Ten years ago on this exact date . . . I have no idea what I was doing.
I know what was going on around this time ten years ago but I cannot, for the life of me, pin point what ten years ago today was. And it is kind of weird that I can't. I have a freakishly good memory. Freakish because it not only freaks out my husband but myself as well.
My memory is a photogenic one.
A couple of years after we had started dating, my husband had mentioned something about our first date.
He got it all wrong. So, I did what any sweet, normal girlfriend would do. I let him believe that he was right.
Not, really. I am not "any sweet, normal girlfriend". He was wrong and I let him know it. I corrected him. I let him know what movie we had scene and what time the movie had started. I told him the movie theater we went to, where we had sat, and what he was wearing, right down to his shoes. Up to that point, I thought everybody was able to remember those tiny details. I found out, that that is not the case.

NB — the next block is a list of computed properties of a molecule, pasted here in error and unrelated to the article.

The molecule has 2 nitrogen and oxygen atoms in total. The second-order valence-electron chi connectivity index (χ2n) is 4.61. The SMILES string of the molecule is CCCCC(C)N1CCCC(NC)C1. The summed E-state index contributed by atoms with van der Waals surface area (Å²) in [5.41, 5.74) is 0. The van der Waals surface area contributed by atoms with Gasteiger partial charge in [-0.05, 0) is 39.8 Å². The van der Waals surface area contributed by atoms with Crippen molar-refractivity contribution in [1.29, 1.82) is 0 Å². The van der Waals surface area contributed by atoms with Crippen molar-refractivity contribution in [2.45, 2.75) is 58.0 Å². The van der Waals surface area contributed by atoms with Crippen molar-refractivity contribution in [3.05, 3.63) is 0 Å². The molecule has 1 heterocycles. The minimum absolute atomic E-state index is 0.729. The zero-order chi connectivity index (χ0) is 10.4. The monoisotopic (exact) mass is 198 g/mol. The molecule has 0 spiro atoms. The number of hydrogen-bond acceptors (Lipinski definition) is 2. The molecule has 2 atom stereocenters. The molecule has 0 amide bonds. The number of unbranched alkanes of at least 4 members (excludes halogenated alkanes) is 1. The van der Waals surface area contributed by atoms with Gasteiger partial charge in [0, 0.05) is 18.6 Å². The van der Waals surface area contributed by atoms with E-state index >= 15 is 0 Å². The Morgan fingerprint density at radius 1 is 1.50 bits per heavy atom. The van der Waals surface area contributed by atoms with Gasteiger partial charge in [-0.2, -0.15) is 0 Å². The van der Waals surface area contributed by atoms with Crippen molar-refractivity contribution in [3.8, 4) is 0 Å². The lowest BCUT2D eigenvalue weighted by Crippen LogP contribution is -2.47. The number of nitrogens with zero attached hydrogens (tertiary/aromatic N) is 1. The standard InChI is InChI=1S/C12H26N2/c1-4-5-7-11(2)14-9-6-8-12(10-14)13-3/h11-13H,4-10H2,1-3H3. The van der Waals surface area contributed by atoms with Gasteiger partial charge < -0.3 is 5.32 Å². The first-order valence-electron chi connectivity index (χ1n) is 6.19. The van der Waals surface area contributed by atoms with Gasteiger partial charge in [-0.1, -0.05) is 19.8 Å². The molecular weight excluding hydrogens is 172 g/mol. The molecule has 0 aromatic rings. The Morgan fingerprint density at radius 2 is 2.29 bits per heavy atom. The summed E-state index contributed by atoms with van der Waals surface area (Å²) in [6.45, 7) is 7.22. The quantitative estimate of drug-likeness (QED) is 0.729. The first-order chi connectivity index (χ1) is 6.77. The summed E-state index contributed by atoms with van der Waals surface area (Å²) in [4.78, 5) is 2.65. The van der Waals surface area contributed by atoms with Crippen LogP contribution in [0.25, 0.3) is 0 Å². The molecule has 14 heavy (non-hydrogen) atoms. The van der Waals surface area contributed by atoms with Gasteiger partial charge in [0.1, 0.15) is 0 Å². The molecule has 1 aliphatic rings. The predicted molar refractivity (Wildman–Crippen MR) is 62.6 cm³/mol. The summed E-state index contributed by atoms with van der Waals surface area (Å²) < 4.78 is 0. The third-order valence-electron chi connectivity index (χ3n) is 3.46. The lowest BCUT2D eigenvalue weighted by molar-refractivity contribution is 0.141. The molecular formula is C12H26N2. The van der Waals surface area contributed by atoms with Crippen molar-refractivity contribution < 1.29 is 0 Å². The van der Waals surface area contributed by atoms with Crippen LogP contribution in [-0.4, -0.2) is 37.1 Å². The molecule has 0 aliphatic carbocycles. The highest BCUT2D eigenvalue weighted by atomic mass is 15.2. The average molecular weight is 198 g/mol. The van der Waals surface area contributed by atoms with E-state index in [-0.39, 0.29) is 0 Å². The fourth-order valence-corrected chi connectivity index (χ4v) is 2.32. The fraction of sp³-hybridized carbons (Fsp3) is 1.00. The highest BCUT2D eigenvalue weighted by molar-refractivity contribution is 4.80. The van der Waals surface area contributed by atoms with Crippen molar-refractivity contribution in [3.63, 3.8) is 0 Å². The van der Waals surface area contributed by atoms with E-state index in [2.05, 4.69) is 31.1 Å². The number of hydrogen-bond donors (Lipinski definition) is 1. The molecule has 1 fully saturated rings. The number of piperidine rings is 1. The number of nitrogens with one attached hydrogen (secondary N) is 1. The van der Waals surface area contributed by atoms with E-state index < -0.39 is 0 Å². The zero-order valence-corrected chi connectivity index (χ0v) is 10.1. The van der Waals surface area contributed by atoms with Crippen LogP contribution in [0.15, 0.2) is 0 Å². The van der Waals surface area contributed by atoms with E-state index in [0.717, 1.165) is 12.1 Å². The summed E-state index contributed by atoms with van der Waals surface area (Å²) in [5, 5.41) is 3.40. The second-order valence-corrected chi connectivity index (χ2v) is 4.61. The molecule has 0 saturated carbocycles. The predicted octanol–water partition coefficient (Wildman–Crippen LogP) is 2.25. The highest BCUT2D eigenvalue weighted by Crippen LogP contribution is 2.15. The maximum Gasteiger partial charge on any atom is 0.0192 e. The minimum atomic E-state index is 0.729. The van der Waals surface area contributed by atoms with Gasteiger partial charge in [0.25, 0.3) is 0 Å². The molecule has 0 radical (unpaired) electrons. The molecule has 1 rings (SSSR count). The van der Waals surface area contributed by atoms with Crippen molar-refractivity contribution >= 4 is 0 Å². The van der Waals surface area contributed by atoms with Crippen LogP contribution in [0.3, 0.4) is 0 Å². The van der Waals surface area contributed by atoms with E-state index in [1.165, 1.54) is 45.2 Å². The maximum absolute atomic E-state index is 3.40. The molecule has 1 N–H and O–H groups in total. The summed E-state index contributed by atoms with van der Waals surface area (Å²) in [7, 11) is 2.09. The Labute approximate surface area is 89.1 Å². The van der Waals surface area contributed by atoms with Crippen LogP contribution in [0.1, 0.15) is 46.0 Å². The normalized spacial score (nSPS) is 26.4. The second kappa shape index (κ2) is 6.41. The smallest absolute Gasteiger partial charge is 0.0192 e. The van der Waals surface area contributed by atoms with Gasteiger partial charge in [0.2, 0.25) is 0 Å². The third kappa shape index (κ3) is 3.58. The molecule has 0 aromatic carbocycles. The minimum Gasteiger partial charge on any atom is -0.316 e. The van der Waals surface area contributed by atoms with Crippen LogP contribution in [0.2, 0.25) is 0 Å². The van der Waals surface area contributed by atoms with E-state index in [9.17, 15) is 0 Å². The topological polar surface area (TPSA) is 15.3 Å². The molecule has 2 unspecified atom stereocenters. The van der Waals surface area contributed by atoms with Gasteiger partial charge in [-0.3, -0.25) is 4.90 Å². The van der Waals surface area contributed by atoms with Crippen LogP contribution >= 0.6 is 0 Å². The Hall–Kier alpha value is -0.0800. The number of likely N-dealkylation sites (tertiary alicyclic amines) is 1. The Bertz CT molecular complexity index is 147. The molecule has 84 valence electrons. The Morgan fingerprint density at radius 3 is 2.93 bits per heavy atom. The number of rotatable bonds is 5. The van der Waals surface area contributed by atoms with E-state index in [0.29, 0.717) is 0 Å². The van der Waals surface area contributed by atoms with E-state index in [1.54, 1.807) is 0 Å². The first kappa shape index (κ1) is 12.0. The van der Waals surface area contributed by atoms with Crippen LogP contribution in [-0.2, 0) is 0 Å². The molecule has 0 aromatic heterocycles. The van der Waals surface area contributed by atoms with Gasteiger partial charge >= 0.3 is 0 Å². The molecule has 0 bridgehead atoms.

And its just not with big days like First Dates, it is with anything.
I rarely forget a face. I sometimes pretend that I don't remember who someone is because I have learned how my memory can creep someone out. So . . . sometimes I pretend that I have no idea where I know so-and-so from.